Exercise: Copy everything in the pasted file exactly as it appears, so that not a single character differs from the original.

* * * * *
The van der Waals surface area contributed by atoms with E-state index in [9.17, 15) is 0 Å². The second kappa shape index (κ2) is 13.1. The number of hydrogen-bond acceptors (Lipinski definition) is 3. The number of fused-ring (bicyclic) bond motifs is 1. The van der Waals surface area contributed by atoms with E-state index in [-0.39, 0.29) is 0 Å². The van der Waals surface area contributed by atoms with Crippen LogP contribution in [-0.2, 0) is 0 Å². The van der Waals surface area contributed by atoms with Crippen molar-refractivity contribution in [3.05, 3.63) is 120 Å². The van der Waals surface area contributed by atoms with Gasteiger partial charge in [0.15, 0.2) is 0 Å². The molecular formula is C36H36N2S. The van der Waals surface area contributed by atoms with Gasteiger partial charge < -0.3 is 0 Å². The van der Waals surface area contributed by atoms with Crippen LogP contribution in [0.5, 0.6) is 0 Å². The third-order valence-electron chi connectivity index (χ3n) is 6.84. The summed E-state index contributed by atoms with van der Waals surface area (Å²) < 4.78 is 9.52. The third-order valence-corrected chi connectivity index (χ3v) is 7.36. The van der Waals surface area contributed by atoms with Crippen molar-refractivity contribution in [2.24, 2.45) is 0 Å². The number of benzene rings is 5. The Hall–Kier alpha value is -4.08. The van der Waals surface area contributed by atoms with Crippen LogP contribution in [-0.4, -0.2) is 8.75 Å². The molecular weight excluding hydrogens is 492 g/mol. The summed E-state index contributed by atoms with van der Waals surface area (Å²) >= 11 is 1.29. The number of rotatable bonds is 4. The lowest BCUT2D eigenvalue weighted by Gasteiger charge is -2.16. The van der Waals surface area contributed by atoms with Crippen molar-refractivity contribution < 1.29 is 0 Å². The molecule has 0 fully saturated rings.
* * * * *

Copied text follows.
The van der Waals surface area contributed by atoms with E-state index in [9.17, 15) is 0 Å². The second kappa shape index (κ2) is 13.1. The number of hydrogen-bond acceptors (Lipinski definition) is 3. The number of fused-ring (bicyclic) bond motifs is 1. The van der Waals surface area contributed by atoms with E-state index in [-0.39, 0.29) is 0 Å². The van der Waals surface area contributed by atoms with Crippen LogP contribution in [-0.2, 0) is 0 Å². The van der Waals surface area contributed by atoms with Crippen molar-refractivity contribution in [3.05, 3.63) is 120 Å². The van der Waals surface area contributed by atoms with Gasteiger partial charge in [0.15, 0.2) is 0 Å². The molecular formula is C36H36N2S. The van der Waals surface area contributed by atoms with Gasteiger partial charge < -0.3 is 0 Å². The van der Waals surface area contributed by atoms with Crippen LogP contribution in [0.5, 0.6) is 0 Å². The third-order valence-electron chi connectivity index (χ3n) is 6.84. The summed E-state index contributed by atoms with van der Waals surface area (Å²) < 4.78 is 9.52. The third-order valence-corrected chi connectivity index (χ3v) is 7.36. The van der Waals surface area contributed by atoms with Crippen molar-refractivity contribution in [2.24, 2.45) is 0 Å². The number of benzene rings is 5. The Hall–Kier alpha value is -4.08. The van der Waals surface area contributed by atoms with Crippen LogP contribution in [-0.4, -0.2) is 8.75 Å². The molecular weight excluding hydrogens is 492 g/mol. The summed E-state index contributed by atoms with van der Waals surface area (Å²) >= 11 is 1.29. The number of rotatable bonds is 4. The lowest BCUT2D eigenvalue weighted by Gasteiger charge is -2.16. The van der Waals surface area contributed by atoms with Crippen molar-refractivity contribution < 1.29 is 0 Å². The molecule has 0 fully saturated rings.